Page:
Stock Market

Asian market falls on COVID-19 concerns

China and Hong Kong stocks fell on Monday amid rising concerns over new COVID-19 restrictions, while the rest of Asian stocks fell after strong U.S. employment data raised the possibility of a sharper interest rate hike by the U.S. Federal Reserve.

Hong Kong’s Hang Seng Technology Index was an underdog in the region, falling 1.4%. Big tech companies including Baidu (NASDAQ:BIDU) Inc (HK:9888), Alibaba (NYSE:BABA) Group Holding Ltd (HK:9988) and Tencent Holdings Ltd (HK:0700) fell 1.9-3% , having the greatest impact on the index.

China’s blue-chip Shanghai Shenzhen CSI 300 fell 0.6%, while the Shanghai Composite traded flat. Sentiment towards Hong Kong and China worsened over the weekend after the government imposed new quarantine restrictions on the Chinese cities of Shenzhen and Chengdu to combat a new surge in COVID-19 cases.

The quarantine is the latest in a string of restrictions imposed by Beijing this year as part of its zero tolerance policy for COVID-19. The government’s refusal to budge on this policy has taken a heavy toll on the country’s economy this year.

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The Chinese stock market has fallen sharply this year, and the yuan has fallen to a 2-year low.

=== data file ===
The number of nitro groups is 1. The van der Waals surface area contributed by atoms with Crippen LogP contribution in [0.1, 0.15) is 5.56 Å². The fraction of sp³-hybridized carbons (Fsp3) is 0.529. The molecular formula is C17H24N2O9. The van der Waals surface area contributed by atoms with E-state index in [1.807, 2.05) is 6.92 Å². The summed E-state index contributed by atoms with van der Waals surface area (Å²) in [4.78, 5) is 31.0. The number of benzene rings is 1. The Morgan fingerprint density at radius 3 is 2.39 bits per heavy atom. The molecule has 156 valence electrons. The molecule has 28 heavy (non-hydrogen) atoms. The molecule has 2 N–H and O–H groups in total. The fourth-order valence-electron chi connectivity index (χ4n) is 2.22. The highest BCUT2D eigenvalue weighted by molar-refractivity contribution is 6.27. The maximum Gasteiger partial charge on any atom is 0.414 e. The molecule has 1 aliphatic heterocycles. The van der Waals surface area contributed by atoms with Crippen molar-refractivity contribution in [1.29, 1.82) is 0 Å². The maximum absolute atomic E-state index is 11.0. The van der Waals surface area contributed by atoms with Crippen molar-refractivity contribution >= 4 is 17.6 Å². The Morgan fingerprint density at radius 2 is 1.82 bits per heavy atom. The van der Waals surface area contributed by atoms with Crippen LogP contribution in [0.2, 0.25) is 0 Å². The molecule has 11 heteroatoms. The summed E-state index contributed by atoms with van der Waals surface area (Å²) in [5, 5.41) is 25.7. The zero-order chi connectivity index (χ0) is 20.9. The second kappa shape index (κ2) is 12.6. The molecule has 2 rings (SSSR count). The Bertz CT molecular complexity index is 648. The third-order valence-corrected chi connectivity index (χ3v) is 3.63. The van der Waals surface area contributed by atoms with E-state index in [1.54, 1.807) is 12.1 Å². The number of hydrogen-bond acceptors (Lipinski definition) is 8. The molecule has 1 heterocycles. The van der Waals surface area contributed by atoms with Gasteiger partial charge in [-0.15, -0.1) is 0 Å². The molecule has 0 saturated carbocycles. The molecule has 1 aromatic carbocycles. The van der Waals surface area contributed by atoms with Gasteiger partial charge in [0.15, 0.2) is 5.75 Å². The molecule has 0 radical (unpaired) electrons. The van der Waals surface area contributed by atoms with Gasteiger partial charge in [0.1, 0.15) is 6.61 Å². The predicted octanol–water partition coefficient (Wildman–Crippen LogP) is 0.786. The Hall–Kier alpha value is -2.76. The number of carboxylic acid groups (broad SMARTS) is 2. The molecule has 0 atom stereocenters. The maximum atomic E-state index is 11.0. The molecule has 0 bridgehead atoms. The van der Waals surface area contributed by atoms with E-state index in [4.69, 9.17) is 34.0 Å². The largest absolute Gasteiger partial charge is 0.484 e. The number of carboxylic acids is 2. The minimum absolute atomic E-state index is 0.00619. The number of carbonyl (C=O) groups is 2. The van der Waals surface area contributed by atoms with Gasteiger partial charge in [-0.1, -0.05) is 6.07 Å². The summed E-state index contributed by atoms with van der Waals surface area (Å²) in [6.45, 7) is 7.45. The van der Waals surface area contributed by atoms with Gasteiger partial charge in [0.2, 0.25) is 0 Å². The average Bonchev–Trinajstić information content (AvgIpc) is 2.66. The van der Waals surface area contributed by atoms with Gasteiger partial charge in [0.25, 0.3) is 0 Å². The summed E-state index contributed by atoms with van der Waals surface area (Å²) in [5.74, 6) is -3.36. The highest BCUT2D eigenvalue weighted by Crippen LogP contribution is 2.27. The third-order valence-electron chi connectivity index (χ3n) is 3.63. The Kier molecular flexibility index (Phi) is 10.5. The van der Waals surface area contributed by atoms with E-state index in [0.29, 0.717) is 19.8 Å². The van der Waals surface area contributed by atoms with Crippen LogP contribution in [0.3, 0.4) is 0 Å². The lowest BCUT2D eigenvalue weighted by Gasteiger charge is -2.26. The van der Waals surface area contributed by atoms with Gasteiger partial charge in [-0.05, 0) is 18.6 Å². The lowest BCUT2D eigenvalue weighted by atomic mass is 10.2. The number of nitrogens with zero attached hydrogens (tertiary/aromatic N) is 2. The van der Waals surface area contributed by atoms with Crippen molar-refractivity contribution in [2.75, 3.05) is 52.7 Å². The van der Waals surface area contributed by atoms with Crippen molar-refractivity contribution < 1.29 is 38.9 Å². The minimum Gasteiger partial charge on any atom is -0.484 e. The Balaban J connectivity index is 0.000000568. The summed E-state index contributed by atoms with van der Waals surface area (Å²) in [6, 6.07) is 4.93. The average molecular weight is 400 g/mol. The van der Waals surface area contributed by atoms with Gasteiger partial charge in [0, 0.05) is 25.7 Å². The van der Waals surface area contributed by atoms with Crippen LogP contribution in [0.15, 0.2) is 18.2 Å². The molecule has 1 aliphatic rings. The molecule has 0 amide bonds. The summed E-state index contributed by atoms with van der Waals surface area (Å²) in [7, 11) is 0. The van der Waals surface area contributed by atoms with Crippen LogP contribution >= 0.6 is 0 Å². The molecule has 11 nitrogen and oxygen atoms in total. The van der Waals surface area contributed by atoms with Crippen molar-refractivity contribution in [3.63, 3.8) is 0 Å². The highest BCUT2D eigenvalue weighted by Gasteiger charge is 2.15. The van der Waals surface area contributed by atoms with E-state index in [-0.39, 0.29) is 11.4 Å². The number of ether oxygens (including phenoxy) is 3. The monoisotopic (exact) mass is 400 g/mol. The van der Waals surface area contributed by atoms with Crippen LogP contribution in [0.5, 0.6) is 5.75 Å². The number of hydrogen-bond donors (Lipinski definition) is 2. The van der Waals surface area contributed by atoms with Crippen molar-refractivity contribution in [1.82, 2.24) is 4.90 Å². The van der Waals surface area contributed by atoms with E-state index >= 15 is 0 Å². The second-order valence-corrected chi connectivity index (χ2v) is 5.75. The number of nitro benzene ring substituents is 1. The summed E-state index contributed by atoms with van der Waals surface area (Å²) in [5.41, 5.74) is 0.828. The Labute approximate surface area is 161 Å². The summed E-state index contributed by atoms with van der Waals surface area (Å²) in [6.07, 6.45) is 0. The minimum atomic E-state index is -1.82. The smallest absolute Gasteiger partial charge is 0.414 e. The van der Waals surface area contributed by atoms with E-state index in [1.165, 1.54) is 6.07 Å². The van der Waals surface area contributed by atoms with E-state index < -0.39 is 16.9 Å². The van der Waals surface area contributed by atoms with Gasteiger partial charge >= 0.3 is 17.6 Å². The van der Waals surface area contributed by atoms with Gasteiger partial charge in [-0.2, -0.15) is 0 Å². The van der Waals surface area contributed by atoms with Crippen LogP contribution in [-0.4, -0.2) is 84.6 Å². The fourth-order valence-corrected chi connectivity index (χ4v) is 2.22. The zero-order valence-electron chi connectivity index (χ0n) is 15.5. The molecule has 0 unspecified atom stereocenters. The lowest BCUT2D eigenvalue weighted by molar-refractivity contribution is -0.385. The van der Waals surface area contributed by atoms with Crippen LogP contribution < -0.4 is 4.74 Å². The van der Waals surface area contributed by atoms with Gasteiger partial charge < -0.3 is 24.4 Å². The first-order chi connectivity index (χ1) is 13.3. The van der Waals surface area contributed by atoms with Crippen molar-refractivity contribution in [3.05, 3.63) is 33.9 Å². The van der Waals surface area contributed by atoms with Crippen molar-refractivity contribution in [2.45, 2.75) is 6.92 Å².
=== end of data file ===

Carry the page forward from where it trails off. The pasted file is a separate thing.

However, economic data on Monday showed that China’s services sector grew more-than-expected in August, indicating some signs of recovery from the pandemic.

Asian stocks were broadly lower after economic data on Friday showed US nonfarm payrolls rose more-than-expected in August. This release gives the Fed more room to continue its rapid rate hike in 2022.

Traders are now estimating a 57% chance of a 75 basis point Fed rate hike in September.

The Philippine PSEi Composite index fell 0.6% and became the worst in Southeast Asia.

The South Korean KOSPI fell 0.3%. Economic activity in the country is expected to be disrupted by Typhoon Hinnamnor, one of the strongest to hit South Korea in recent times.

But Australia’s S&P/ASX 200 rose 0.2% after data showed the country’s service sector unexpectedly surged in August. Corporate earnings in Australia also rose more than expected in the second quarter.